European Jews received Nobel Prizes in the sciences. Those in literature, included Nelly Sachs, Elias Canetti and Imre Kertesz, while Patrick Modiano is of Jewish origin. Other European Jewish writers and artists achieved international fame, such as the French novelist Romain Gary, the Dutch writers Harry Mulisch and Leon de Winter, and the Italians Primo Levi and Giorgio Bassani. The Italian designer Emanuele Luzzati became internationally known. René Goscinny authored and edited the internationally treasured Asterix and Obelix comics. The Dutch political cartoonist Fritz Behrendt also published in papers outside his country. During this era, some non-Jewish writers introduced Jews as characters in their books and theater plays, presented often in either a positive or a negative light. The most publicized example of the latter was the German Rainer Werner Fassbinder, who modeled one of his villains on the national Jewish leader Ignatz Bubis.

In some countries, Jewish thought and culture flourished. France was in the forefront, partly due to the size of its Jewish community. The country was home to “The Parisian School of Jewish Thought,” a small group of thinkers of rank, André Neher, Emmanuel Lévinas, Leon Ashkenasi and Ėliane Amado Levy-Valensi. Philosopher and sociologist Shmuel Trigano stands out as a contemporary thinker.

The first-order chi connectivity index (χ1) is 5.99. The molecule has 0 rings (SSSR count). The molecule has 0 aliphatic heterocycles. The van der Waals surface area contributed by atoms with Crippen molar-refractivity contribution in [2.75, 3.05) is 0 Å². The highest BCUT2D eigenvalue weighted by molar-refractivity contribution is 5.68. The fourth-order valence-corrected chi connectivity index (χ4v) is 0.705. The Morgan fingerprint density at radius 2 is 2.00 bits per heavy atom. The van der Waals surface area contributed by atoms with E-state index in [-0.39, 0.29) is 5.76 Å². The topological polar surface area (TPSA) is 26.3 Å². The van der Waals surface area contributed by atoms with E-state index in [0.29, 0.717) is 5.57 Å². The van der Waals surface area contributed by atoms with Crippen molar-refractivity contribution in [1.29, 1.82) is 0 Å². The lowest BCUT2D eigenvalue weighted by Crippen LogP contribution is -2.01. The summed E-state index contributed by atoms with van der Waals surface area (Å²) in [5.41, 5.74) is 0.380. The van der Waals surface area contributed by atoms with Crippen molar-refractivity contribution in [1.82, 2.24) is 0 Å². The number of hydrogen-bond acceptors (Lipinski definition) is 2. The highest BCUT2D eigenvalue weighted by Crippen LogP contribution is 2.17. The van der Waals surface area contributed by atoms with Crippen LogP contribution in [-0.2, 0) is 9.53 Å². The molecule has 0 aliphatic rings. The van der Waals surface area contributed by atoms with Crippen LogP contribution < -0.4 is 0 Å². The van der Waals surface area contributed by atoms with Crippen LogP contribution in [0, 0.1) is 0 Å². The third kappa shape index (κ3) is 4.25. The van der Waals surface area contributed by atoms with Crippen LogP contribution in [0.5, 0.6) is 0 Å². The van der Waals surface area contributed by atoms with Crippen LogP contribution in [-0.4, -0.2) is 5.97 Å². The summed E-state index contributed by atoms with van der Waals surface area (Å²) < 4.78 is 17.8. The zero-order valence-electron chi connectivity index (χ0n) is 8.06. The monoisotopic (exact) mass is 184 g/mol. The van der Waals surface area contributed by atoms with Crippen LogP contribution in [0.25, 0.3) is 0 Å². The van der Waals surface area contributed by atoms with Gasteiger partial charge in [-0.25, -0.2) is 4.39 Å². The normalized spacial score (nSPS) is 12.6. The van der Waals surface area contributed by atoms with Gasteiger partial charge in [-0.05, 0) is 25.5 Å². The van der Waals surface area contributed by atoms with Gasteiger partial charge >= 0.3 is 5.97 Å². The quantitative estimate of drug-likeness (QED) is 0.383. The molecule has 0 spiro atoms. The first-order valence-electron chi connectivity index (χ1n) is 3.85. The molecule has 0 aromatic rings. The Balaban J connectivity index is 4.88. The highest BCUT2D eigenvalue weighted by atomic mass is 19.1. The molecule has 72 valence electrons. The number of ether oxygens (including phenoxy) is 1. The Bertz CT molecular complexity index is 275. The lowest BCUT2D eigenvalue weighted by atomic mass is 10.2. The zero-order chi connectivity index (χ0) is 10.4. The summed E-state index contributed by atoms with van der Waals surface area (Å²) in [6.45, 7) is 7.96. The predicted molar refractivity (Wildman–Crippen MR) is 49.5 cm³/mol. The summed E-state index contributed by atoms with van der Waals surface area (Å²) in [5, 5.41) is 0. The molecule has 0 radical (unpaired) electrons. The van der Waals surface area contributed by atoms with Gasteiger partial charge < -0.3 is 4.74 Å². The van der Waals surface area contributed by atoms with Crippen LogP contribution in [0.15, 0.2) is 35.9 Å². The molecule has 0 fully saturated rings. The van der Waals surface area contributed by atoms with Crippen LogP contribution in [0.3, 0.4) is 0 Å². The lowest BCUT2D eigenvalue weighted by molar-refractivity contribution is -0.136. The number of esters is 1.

Many books were published on Jewish topics, initially mainly in France but eventually throughout Western Europe. Nowadays one sees many books in Jewish bookshops, even in a country with a relatively small Jewish population, such as Italy. Holocaust studies and increasing publications of holocaust literature made a niche for themselves on the shelves. Interest in Jewish issues also grew in many non-Jewish environments, often due to the Holocaust.

Slowly as European societies became more open, Jews often were more willing to show their Judaism outdoors. Some started wearing kippot in public, having previously preferred less distinctive head coverings. Perhaps the end of the 20th century may be considered the best years of postwar European Jewry. Worldwide attention was drawn to a scandal regarding dormant bank accounts in Swiss banks belonging to Jews murdered in the Holocaust. This ultimately led to restitution payments, both in Switzerland and also in other countries such as Norway, the Netherlands and Austria. Furthermore, in consequence many historical studies on Holocaust-related financial and economic matters were published. It seemed as if many European countries wanted to clean up their past at that time, in a fin-de-siècle gesture.